that mild eye is beaming. Air-The Young Man's Dream; <<Crosby's
Irish Musical Repository>>, p. 259, 1808: The Young Man's Dream
Irish; O'Farrell's <<Pocket Companion for the Irish or Union
Pipes>>, II, p. 44. (1811?): O'Neill's <<Music of Ireland>>,
no. 382, gives a simplified copy of Bunting's version.
The following poem was a very popular piece in manuscripts of
c 1620-50. [previously printed from MSS copies in <<Roxburghe
Ballads>>, VIII cxli*; Wardroper, <<Love and Drollery>>, no. 330,
Bannatyne MS (incomplete). Also in Folger MSS V.a. 345, V.a. 162;
Bodleian MSS Rawl poet. 160, E
[The Maiden's Dream. BL MS Egerton 2725]
Slumbering I lay all night upon my bed,
No creature with me but my maidenhead,
And as I lay alone as maidens cannot choose.
And as I dreamed, I thought it much wrong
So fair a maid should lie alone so long.
Methought one wooed me, and methought he sped.
Methought we married were, and went to bed.
He turned to me, and my lips he parted.
He kissed me sweetly, saying, 'Be kindhearted,'
And so got up,; with that for fear I quaked.
Trembling I lay, cried out, and so waked.
Oh! 'Twould have vext a saint! My blood did buren
To be so near, and miss so sweet a turn.
Later broadside song version. <<Pepys>>, II, 80. First verse only
The Damsels Dream: Or, Her Sorrowful Lamentation for her most
unhappy Disappointment. [Printed by Brooksby, Deacon, Blare and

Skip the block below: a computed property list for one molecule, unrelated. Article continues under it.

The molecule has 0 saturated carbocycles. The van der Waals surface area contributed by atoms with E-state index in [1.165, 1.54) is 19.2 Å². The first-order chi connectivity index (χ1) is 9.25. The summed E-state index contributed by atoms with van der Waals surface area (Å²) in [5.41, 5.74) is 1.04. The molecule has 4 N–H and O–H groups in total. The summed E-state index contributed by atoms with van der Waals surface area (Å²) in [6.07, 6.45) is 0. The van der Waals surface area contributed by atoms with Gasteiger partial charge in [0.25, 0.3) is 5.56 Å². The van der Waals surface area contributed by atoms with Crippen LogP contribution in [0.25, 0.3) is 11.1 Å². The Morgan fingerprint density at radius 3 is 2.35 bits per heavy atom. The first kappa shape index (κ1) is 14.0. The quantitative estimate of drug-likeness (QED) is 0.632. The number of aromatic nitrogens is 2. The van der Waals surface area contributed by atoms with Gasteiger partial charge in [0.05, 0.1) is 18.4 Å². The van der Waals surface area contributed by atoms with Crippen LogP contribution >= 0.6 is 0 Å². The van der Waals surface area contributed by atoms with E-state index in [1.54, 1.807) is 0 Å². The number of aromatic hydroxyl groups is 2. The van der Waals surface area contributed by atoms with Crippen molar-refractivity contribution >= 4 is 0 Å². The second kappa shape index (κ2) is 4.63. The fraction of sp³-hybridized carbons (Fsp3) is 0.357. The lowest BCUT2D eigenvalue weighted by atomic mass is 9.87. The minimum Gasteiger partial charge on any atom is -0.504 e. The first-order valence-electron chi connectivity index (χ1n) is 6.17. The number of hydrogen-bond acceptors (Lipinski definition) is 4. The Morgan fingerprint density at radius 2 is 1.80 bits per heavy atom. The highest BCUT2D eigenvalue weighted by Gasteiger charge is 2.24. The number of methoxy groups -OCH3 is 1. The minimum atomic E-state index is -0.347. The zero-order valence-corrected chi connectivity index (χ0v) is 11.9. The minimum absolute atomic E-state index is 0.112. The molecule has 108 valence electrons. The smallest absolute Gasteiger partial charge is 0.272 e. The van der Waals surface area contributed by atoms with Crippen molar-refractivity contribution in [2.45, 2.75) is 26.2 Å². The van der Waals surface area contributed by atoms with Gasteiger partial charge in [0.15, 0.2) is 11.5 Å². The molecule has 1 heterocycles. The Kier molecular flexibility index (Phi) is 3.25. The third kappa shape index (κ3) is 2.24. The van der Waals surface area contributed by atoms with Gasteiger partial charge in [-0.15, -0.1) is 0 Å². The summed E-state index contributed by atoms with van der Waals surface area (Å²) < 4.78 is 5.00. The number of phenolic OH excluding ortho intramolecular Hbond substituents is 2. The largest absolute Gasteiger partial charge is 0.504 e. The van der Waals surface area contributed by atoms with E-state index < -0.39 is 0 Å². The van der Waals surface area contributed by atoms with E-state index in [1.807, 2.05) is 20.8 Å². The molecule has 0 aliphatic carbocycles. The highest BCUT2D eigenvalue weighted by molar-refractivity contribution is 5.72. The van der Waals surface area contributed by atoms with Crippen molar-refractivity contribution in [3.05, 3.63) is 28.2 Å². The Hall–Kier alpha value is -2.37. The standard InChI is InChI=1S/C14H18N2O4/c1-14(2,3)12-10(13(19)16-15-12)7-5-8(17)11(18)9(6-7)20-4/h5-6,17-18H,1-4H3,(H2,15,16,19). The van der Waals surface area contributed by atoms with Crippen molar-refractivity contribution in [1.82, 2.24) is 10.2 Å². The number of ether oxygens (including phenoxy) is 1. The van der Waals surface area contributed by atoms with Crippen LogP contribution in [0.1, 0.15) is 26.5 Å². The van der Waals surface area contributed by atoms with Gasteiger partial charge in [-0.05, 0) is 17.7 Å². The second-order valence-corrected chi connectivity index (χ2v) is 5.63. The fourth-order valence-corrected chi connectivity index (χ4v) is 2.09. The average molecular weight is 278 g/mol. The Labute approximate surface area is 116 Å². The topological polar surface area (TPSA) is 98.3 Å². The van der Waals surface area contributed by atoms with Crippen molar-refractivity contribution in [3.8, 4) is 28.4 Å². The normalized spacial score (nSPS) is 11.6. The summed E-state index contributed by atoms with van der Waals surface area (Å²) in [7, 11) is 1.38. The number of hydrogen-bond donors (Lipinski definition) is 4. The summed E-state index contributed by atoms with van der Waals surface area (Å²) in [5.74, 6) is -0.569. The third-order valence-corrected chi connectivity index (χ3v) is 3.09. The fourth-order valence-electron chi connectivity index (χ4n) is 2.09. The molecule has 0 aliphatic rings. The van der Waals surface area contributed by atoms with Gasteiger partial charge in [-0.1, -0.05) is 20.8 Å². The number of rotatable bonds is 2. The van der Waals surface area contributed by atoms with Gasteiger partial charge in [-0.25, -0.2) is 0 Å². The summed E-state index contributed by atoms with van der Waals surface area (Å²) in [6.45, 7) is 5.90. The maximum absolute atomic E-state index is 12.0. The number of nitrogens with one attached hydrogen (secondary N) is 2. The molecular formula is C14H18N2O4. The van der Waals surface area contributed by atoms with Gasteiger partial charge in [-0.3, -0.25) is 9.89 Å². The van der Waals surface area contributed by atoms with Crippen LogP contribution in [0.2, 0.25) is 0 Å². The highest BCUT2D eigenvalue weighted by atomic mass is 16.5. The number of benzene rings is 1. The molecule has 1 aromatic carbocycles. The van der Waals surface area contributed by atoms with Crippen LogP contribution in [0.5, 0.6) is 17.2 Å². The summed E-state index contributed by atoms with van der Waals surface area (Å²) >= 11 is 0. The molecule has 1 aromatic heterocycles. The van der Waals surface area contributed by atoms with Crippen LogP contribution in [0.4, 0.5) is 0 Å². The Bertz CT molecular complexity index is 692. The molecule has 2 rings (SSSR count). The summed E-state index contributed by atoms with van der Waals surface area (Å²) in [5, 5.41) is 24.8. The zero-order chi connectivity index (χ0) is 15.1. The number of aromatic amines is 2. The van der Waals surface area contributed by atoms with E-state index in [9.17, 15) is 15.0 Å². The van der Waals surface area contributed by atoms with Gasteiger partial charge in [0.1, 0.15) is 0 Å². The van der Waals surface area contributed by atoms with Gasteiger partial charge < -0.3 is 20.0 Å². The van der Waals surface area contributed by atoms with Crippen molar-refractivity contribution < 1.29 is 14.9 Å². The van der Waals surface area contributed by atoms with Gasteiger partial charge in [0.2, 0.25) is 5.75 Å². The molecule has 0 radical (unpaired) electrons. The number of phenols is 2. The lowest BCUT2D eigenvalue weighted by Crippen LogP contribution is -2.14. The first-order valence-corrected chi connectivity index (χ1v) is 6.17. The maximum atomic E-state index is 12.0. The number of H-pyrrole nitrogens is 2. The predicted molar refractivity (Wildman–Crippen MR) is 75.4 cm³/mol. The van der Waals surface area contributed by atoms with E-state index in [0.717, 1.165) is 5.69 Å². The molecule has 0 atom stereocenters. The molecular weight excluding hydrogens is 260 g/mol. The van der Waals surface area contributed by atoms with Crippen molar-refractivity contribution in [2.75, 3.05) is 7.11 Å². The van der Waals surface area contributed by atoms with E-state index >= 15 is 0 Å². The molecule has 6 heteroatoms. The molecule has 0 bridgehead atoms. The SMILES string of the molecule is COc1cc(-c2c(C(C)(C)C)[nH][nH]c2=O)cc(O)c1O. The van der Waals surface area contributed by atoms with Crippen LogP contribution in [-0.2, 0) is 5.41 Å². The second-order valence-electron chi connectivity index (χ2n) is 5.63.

Back, 1689-95] To the tune of "I often for my Jenny strove."
[Ebsworth, <<Roxburghe Ballads>>, VIIII cxl*, gave version from
<<Constant Nancy's Garland>>, c 1745, as well as the earlier poem
version from an unspecified MS.]
I once lay sleeping on my Bed
in a most joyfull Criasie,
No Creature but my Maidenhead
all night to bear me company:
There I dream't of Golden Pleasures,
which did most delightfull seam;
My Friends believe me, it did grieve me,
When I found it but a Dream.
She lay all naked in her bed.
Broadside expansion of song in NLS MS Adv. 19.3.4, f. 25v.
Ten verses of four lines. This seems to be of c 1652-4. Four
verses of eight lines in BL MS 22582, apparently of c 1620-25.
The song is substantially the same, but in five verses of eight
lines, in <<Wit and Drollery>>, 1656, and <<Merry Drollery>>,
1661 (reprinted in J. S. Farmer's <<Merry Songs and Ballads>>, I,
p. 116). Text here is from the broadside ballad, apparently
unique, Wood E 25, no. 88. This adds five new verses. Printed by F.
Coles, T. Vere, and J. Wright, 1665-74. Not entered until 1675.
Loves Fancy, Or, The Young-mans Dream
Being a Cavest for all Young men and Maids.
To make Hay in Sun-shine and often in shades,
For Maiden-heads ripe, like corn in their prime,
Ungathered, will shed after Harvest-time.
To a pleasant new Tune, or Hay-makers march.
She lay naked in her Bed
and I my self lay by,
No Veil nor Curtain there was spread
no Covering but I;
Her Hair upon both shoulders streak,
to bear on carelesse wise;
And full of blushes were her cheeks
her wishes were her eyes.
The blood still flushing in her face,
as on a Message came,
To shew that in some other place
it meant some other Game.